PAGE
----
by September 16th, 2014on
In part 1 of this series, How to Implement Lighter Weight Portals, I wrote about the infrastructure and installation aspects of Portals. To make the tasks of managing and installing portals, I recommended cloud solutions and for IBM, their PureApplication system both in the cloud and on-premise.
In Part 2, I turn my attention to applications and how to make task of developing portal applications more lightweight.
The goal of a portal is to combine applications and content at the glass for a user. By this definition alone, we should always think of how to make lightweight portlets. If you have a larger application to build, break it down into core components that can be built into separate portlets, rather than one large portlet.
Even if you can get to smaller, bite-sized applications or portlets, you are still faced with the underlying framework imposing additional layers on your efforts. We’ll focus on Java-based portals to make the discussion simple and I’ll use IBM WebSphere Portal as an example. Say we want to simply display a feed from Reuters as shown in our first picture here.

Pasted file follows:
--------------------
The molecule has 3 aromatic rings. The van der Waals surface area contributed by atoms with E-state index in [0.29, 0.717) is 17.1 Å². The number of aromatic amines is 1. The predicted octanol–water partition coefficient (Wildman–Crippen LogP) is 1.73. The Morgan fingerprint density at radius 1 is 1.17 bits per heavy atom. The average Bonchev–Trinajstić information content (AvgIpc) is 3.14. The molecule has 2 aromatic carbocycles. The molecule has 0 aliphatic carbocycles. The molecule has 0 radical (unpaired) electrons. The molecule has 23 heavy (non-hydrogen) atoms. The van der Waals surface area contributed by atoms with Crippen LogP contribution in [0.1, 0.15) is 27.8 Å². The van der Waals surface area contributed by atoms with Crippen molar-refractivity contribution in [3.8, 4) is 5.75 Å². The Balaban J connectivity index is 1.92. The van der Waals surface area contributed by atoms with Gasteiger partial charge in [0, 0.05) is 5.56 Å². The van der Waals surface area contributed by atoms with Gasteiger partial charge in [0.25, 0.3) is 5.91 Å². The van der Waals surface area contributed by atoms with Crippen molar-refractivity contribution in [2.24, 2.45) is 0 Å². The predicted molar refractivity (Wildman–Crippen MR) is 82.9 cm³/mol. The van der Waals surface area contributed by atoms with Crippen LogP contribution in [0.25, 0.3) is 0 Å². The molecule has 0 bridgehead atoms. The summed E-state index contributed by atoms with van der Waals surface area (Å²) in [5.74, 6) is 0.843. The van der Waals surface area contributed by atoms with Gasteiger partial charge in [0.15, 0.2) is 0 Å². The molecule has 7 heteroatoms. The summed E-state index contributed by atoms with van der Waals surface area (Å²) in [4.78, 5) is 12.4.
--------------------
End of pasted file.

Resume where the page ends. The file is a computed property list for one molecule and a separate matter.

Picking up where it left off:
To create a portlet for use in IBM WebSphere Portal, a developer is going to use IBM Rational Application Developer (already a heavy-weight tool), create a new project using a wizard, fill in some details about the portlet, like name, Java version, etc. and then hit go. RAD will do a nice job of building the portlet shell with all the right components set up. These components include xml files, TLD files, libraries or references, file folders and start JSP files. Already, we have a lot of code to manage.
Once I put in my custom code, I then have to build the project, create a .war file, and then deploy it to WebSphere Portal. After its deployed, I can create a portal page, and my new portlet and I’m all set. In most IT shops, build and deploy to production can take weeks or months just because IT has to control the changes to production very tightly.
If I’m a business guy who just wants a very simple portlet, this makes portal look heavyweight to me, but its likely the process than the technology.
So how to fix this?